The government targeted to keep the fiscal deficit locked at 3.3% or Rs 7.2 trillion. Revenue receipts of the Modi regime stood at Rs 9.07 trillion at the end of October. The total expenditure of the government for the FY 2019-20 is pegged at Rs 27.86 trillion, while the total receipts are pegged at Rs 19.62 trillion. As the expenditures of the government, especially in corporate appeasement drives, go to such an extreme extent, it’s planning to fill the gap by pushing divestment of PSUs and by taking more loans. This will eventually put more pressure on the economy and drive the country towards total devastation.
Sitharaman is vehemently denying the existence of a crisis. She recently told the press that though there is a slowdown faced by India’s GDP growth but the economy isn’t in recession by citing figures of foreign investment and India’s GDP on a historic basis. She clearly tried to cover up the fact that the government has changed the GDP calculation methodology to project India’s GDP growth at a higher rate vis-a-vis the UPA years, and if one goes by the old computation methodology then India’s GDP growth for Q2 of FY 2019-20 will be below 3%.
While Sitharaman lives with a vehement denial of the fact that the economy is really in a coma, the private final consumption expenditure (PFCE) is showing a nosedive, exposing her hollow advocacy. The PFCE growth in the Q2 of FY 2019-20 is 5% vis-a-vis 9.7% during Q2 of FY 2018-19. The PFCE also fell to 3.1% during Q1 of FY 2019-20 vis-a-vis 7.3% of Q1 FY 2018-19. As private consumption growth falls it clearly indicates that the demand in the market for products and services are falling considerably. If the PFCE growth is not clocked at a higher pace, this will mean the situation is not improving at all, despite the so-called “measures” by Sitharaman, which she boasts upon.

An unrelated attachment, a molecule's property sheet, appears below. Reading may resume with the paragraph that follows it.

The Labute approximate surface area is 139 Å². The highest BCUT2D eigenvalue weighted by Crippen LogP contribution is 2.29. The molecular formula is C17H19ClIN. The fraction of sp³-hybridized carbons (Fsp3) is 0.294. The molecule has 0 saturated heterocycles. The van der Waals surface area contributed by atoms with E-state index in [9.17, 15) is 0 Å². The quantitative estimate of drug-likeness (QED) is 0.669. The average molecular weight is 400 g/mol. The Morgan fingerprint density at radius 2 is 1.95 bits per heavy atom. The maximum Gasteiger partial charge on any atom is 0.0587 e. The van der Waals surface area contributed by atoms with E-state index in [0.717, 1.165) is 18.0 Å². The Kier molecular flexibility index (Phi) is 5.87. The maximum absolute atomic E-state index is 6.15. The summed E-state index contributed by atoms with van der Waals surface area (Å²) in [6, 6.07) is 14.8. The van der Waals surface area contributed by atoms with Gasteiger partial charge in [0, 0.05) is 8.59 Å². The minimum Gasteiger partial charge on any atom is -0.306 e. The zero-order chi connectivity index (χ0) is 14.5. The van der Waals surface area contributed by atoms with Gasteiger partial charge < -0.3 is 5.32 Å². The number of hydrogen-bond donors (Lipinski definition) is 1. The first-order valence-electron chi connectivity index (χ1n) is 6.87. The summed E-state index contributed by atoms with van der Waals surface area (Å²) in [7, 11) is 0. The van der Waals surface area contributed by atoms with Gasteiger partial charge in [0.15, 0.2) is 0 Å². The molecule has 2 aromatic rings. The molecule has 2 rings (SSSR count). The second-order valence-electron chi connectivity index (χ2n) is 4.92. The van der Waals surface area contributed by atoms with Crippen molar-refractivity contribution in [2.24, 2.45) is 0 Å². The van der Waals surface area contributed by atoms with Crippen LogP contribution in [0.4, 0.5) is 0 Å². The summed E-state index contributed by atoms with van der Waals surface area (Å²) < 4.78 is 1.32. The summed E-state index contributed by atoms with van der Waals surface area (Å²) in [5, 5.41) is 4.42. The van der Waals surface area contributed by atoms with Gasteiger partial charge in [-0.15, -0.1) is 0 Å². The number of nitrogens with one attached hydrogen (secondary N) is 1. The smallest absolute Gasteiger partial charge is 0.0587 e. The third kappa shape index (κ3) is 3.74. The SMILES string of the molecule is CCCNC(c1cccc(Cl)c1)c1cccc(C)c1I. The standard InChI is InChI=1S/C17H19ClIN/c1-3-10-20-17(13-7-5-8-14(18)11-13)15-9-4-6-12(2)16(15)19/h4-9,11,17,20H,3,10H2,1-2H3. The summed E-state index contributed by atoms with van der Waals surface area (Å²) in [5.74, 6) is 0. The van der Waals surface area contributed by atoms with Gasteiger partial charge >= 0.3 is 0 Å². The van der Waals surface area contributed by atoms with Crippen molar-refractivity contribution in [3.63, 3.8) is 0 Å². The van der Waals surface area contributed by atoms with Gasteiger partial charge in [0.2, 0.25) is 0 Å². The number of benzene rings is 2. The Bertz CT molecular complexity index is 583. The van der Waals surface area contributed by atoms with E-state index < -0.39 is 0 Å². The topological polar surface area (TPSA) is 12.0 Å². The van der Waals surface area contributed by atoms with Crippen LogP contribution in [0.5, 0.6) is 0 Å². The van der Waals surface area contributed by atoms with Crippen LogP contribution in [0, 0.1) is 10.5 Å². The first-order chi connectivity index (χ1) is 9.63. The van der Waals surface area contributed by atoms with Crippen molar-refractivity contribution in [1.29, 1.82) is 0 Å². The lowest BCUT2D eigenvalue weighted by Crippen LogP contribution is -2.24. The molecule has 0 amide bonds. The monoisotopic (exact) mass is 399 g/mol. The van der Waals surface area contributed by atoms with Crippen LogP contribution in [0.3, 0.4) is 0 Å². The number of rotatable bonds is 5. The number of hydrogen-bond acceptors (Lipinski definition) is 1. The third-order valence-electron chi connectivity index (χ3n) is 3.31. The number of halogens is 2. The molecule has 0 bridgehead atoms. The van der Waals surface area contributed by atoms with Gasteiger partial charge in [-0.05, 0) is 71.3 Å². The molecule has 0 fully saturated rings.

In this case, the ripple effect will impact the industries far more in Q4 of 2019-20, as they will face stagnation and contraction after doing some business in the Q3 due to the festive season in most parts of India. Former finance minister P Chidambaram warned that the Q3 growth of India’s GDP could be worse, despite the festive spendings. The hubris of Sitharaman and her boss Modi, along with their propaganda over the purported agenda of turning India into a $5-trillion-economy within a few years, have refrained them from acknowledging the grave situation. Despite being updated about the facts and figures, Modi and his ministers showed that they care a lemon about the economy. This nonchalant attitude is prolonging and complicating the economy’s woes, which will have a severe impact on India’s future and stability.